I never know where inspiration will strike. Or when. But lately, it’s been brought on by Legos. Yup. Those colorful building blocks that my son can’t seen to get enough of right now. I keep seeing analogies to life in them. For instance, the building pieces come in a variety of shapes and sized, as do people. And if you make something and don’t like it, change it.
Most recently, it was when my son was building a Lego train set that he bought just after Christmas, with his Christmas money. I was hesitant to let him get this set because it was rated for ages fourteen and older. The kid is only 9. Yes, he’s pretty good at building things. But with his attentional challenges and propensity to want to skip over some steps along the way, along with visual issues that contribute to missing a step here or there, I was not convinced this whole idea was going to be a good one.
After putting a few pieces in the wrong place (by one of those little blips), things started to go wrong. I intervened and helped cause a minor meltdown. After I forced Little Man to go take a break while I figured out where he went wrong, and fixed it, he got back to the build. A short while later, he was getting frustrated yet again. This time I decided that since he hadn’t wanted my help the first time, I wasn’t going to get involved. Bingo! Life lesson reminder! It’s his life and his struggle. I can’t take it all away or do it all for him. He has to figure it out.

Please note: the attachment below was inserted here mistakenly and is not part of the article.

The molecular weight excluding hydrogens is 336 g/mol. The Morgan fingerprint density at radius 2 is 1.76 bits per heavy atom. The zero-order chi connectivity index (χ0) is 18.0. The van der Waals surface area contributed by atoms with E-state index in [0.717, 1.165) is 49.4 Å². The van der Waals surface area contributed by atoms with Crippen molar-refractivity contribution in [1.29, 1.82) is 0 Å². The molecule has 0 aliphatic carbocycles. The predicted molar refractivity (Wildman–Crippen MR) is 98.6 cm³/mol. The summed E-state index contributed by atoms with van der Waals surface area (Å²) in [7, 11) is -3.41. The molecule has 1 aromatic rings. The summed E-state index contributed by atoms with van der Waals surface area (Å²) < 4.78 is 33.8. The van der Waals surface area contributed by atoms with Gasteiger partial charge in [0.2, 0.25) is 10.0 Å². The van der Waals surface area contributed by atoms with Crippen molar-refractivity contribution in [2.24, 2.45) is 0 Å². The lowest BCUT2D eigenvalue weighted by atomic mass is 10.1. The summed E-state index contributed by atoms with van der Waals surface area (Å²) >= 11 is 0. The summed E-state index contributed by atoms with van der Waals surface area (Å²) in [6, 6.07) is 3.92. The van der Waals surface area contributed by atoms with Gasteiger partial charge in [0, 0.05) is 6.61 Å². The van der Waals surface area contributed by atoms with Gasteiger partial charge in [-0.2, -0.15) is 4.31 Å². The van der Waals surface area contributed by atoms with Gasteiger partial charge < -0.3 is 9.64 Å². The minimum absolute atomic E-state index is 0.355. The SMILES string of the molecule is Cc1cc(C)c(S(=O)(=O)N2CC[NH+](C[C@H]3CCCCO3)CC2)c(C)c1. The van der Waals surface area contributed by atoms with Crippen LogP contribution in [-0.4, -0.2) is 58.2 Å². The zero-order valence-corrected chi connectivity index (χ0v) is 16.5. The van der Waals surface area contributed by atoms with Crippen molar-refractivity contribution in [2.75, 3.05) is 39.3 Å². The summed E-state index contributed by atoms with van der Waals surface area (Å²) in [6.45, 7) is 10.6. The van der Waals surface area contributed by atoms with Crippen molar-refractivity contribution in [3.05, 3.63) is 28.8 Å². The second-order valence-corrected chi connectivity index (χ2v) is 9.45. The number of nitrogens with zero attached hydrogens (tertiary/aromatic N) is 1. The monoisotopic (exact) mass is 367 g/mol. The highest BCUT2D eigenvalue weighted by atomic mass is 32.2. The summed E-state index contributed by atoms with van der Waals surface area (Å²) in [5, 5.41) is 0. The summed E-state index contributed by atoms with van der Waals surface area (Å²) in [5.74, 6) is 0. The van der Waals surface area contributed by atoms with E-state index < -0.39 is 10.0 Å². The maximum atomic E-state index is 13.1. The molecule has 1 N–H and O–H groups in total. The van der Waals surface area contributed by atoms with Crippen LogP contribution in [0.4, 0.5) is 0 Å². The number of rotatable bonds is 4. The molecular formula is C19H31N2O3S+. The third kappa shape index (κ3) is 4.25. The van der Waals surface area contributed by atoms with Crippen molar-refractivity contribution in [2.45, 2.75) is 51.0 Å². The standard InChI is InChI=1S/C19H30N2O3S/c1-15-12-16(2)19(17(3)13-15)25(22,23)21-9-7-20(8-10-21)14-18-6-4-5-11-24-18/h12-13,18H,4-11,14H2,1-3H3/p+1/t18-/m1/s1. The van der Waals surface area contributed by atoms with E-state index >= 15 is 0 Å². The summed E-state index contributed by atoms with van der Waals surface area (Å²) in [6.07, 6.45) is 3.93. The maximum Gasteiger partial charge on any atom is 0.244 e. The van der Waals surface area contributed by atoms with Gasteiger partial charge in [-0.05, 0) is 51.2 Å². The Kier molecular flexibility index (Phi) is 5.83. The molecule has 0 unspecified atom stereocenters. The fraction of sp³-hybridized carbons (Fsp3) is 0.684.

life build. If the life train doesn’t come out perfectly, that’s ok. He had a few hiccups along the way, and the finished product didn’t come out exactly as on the box. But he was able to make his own modifications so that it worked. The train looks like a steam engine (which was what’s important to Little Man), and it goes around the track without derailing. And he did it himself. Goal accomplished.
The next day, I read something about taking things one small step at a time. Bingo! Another one! To put together that big set of over 1000 bricks, you need to take it one brick at a time, piece by piece. And you may need to take a minute to get organized before you start actually building. For some parts of the build, you need to make something that may involve 4 to 10 bricks, and then put that piece onto what you are building. But it’s all just one small step at a time, especially when things are big and complicated, like life.
Because Little Man was so worn out by building the engine and tender, the next morning, I helped put together the passenger car. Teamwork.
Just a quick afterthought. Yes, I let Little Man struggle through building the engine and tender. Several days later, he was quite bummed out that they were not right, and he asked for my help. I obliged, and the photo above, of the engine and tender, is the result of that later effort. Another lesson: it’s ok to ask for help, and it’s ok to give it.